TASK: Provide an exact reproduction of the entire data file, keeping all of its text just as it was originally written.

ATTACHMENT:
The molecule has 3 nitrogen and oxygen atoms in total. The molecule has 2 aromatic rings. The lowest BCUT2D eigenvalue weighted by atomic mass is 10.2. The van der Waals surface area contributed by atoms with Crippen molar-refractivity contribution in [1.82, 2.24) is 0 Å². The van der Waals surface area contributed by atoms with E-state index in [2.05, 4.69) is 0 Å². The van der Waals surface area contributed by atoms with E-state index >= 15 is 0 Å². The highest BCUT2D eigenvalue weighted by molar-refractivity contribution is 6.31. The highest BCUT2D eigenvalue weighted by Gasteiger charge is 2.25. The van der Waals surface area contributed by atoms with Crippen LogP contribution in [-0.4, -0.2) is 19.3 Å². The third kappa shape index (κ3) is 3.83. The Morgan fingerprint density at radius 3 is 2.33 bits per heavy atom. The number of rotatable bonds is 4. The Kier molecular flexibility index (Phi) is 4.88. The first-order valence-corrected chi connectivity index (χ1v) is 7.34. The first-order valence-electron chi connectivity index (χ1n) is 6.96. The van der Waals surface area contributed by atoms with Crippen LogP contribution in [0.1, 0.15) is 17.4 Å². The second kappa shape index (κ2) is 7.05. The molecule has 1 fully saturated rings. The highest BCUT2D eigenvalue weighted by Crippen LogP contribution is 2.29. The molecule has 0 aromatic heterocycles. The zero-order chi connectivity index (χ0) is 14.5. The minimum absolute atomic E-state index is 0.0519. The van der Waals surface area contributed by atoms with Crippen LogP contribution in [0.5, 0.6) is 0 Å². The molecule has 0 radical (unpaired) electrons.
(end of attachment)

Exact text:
The molecule has 3 nitrogen and oxygen atoms in total. The molecule has 2 aromatic rings. The lowest BCUT2D eigenvalue weighted by atomic mass is 10.2. The van der Waals surface area contributed by atoms with Crippen molar-refractivity contribution in [1.82, 2.24) is 0 Å². The van der Waals surface area contributed by atoms with E-state index in [2.05, 4.69) is 0 Å². The van der Waals surface area contributed by atoms with E-state index >= 15 is 0 Å². The highest BCUT2D eigenvalue weighted by molar-refractivity contribution is 6.31. The highest BCUT2D eigenvalue weighted by Gasteiger charge is 2.25. The van der Waals surface area contributed by atoms with Crippen LogP contribution in [-0.4, -0.2) is 19.3 Å². The third kappa shape index (κ3) is 3.83. The Morgan fingerprint density at radius 3 is 2.33 bits per heavy atom. The number of rotatable bonds is 4. The Kier molecular flexibility index (Phi) is 4.88. The first-order valence-corrected chi connectivity index (χ1v) is 7.34. The first-order valence-electron chi connectivity index (χ1n) is 6.96. The van der Waals surface area contributed by atoms with Crippen LogP contribution in [0.1, 0.15) is 17.4 Å². The second kappa shape index (κ2) is 7.05. The molecule has 1 fully saturated rings. The highest BCUT2D eigenvalue weighted by Crippen LogP contribution is 2.29. The molecule has 0 aromatic heterocycles. The zero-order chi connectivity index (χ0) is 14.5. The minimum absolute atomic E-state index is 0.0519. The van der Waals surface area contributed by atoms with Crippen LogP contribution in [0.5, 0.6) is 0 Å². The molecule has 0 radical (unpaired) electrons.